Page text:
If you don't know who Mark Russinovich is, check out his bio on Wikipedia. Pretty impressive technical creds, huh? I knew that Mark really knows his stuff when it comes to computers, so I was looking forward to (finally!) reading a novel about technology that wouldn't have me stopping every few pages to shake my head and say "no, no, no - it doesn't work that way." (Dan Brown's Digital Fortress is just one example of a technothriller that, despite the author's storytelling skills, I couldn't enjoy because I wasn't able to get past the technical mistakes).
The worry?Read more ›
Most Recent Customer Reviews
This book was recommended by a co-worker and I found it to be good. The story starts kind of slow and gets a little "tinfoil hatty" at times, but the overall premise about... Read morePublished 19 days ago by W. Buckner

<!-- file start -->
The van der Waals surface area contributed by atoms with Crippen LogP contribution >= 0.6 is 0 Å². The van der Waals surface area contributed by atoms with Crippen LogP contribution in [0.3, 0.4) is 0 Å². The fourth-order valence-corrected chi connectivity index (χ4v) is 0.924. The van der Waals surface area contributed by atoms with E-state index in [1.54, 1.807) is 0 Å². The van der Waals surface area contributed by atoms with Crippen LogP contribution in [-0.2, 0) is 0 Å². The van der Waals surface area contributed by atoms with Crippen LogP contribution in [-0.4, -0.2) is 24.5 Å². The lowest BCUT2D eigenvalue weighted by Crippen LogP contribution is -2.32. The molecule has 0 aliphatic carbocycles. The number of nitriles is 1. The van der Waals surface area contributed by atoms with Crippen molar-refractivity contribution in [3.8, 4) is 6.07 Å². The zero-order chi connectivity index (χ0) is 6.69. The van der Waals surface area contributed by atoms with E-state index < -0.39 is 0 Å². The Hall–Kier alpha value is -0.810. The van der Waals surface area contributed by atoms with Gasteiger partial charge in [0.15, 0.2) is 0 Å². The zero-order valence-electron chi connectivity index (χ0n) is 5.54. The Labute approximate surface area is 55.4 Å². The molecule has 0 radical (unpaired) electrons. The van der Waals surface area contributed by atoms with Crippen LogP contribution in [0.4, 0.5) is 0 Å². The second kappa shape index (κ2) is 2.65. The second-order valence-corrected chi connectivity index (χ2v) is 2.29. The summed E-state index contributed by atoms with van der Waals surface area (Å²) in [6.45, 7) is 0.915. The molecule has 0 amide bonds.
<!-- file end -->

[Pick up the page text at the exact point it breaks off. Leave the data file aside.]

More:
Great book. Mark has a great writing style that keeps you into the story. Very well written book; can't wait to pick up the next one in the series when I'm done.Published 24 days ago by Chad Kruszynsky
Good read for the general public, but great if you are in the IT and Cyber Security world. I have purchased the second book in the series.Published 1 month ago by Ray
Did not like this book very much. Too many one dimensional characters, plot was very flat, I just wanted to pain to be over with.Published 2 months ago by Charles Robinson
Author: Mark Russinovich
Mark Russinovich has provided an immeasurable difference in the computing world. Read more
A bit too much cyber jargon for my taste but a good story and a sobering one. Not out of the question as something that could happen.Published 7 months ago by Gail
Simple plot, high school writing and dated tech. Root kits? Blackberrys? It seemed dated even if you did a global search and replace. Pass.Published 7 months ago by G. D. Dries
This book was a bit of a letdown - the story wasn't too exciting and the technology was also dated.... Read morePublished 7 months ago by Tech geek